he only way to give their children a better chance at life was to let complete strangers take them away.
Kurtis Petion and Elie Pierre were born with life-threatening heart defects that are routinely fixed in the United States with a single operation.
But the boys live in Haiti, where resources are scarce and childhood heart surgery simply isn’t an option.
So in an airport in Port-au-Prince last month, the father of 1-year-old Kurtis embraced Dr. Jeff Kempf and then let his son go.
The two men had met just several days earlier at St. Damien Hospital, the only pediatric hospital in the Western Hemisphere’s poorest country.
With the help of St. Damien employee and interpreter Denso Gay, Kempf and pediatric cardiologist Dr. John Clark had met with the boys’ parents to explain the operations their children would undergo more than a thousand miles away where the doctors work, Akron Children’s Hospital.
If all went as planned, they would return to Haiti cured — no longer sick or destined to a slow, painful death before adulthood.
In broken English, Kurtis’ father implored Kempf to take good care of his child. Nearby, the mothers of the two boys sobbed.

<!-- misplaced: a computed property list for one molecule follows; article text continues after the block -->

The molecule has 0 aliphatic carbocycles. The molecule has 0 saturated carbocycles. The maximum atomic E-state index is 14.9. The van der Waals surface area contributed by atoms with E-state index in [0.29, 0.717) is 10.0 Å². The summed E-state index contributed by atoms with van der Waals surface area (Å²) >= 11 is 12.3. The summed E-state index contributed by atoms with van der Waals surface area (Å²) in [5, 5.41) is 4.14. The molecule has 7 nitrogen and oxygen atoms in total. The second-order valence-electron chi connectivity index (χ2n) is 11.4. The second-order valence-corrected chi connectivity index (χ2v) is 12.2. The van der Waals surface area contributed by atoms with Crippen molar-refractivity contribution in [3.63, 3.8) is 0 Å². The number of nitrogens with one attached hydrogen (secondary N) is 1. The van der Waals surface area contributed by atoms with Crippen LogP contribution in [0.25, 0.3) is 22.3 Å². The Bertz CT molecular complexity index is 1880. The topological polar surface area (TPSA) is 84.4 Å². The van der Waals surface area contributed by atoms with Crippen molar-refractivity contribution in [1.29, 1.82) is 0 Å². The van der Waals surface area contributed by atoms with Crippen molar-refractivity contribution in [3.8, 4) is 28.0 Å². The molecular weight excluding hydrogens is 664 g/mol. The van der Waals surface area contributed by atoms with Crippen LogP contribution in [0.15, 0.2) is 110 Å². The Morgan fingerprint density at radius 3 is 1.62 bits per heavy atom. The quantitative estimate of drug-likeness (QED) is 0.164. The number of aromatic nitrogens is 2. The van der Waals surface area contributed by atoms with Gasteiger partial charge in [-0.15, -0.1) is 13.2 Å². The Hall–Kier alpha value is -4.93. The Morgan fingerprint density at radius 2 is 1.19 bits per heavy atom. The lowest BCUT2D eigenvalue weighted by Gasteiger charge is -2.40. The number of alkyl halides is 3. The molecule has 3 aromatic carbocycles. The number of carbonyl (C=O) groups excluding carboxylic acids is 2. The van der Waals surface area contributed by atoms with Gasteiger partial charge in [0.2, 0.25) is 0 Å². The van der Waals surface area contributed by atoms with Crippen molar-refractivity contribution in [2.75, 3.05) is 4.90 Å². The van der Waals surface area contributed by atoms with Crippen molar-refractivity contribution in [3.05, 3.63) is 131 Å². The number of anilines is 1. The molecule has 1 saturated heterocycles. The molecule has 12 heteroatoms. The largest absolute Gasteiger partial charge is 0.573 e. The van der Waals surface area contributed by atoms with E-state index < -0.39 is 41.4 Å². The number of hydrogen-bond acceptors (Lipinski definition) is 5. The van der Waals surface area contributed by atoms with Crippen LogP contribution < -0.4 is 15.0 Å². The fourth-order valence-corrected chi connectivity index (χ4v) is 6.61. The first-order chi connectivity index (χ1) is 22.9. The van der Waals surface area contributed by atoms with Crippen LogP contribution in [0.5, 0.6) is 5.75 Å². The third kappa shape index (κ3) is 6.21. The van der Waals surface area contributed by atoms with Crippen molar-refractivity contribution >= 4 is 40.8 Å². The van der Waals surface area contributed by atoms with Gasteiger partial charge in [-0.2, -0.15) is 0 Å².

“Make sure he’s safe,” the father said through tears.
Last month, Kurtis and 4-year-old Elie became the first Haitian patients to come to Children’s Hospital for lifesaving cardiac surgery through Gift of Life North East Ohio Inc.
The charity, affiliated with Rotary International, brings children from around the globe to the United States for heart surgery that isn’t possible in their homeland. Participating hospitals receive token payments from Gift of Life to provide the operations at a steep discount.
To make the journey possible, Kempf and his wife, Ellen — both physicians at Children’s Hospital — opened their Fairlawn home and their hearts.
The couple agreed to serve as surrogate parents, hosting the boys and Gay, who accompanied the children to America as their interpreter and legal guardian. Because of government rules, the Haitian parents weren’t permitted to come.
“Many people came together to love and care for those kids,” Jeff Kempf said.
Boys embrace America
Things like the sounds of English, the sight of snowflakes and squirrels and the smells of McDonald’s burgers and fries were foreign to Elie and Kurtis.
But within a day after arriving in the Kempfs’ spacious house, Elie had made himself right at home.
“Mmmmmm,” he announced when given a doughnut his first morning in America. “Merci.”
Though he speaks Haitian Creole, a language similar to French, Elie immediately began parroting the English words he heard all around him.
Cell phones, in particular, became his favorite tool to try out his new language skills.
“Hello, Dr. Jeff,” Elie said into any cell phone that he could find.
The Kempfs know basic Creole phrases — enough to say “hello,” “goodbye” and ask whether the boys are hungry or in pain.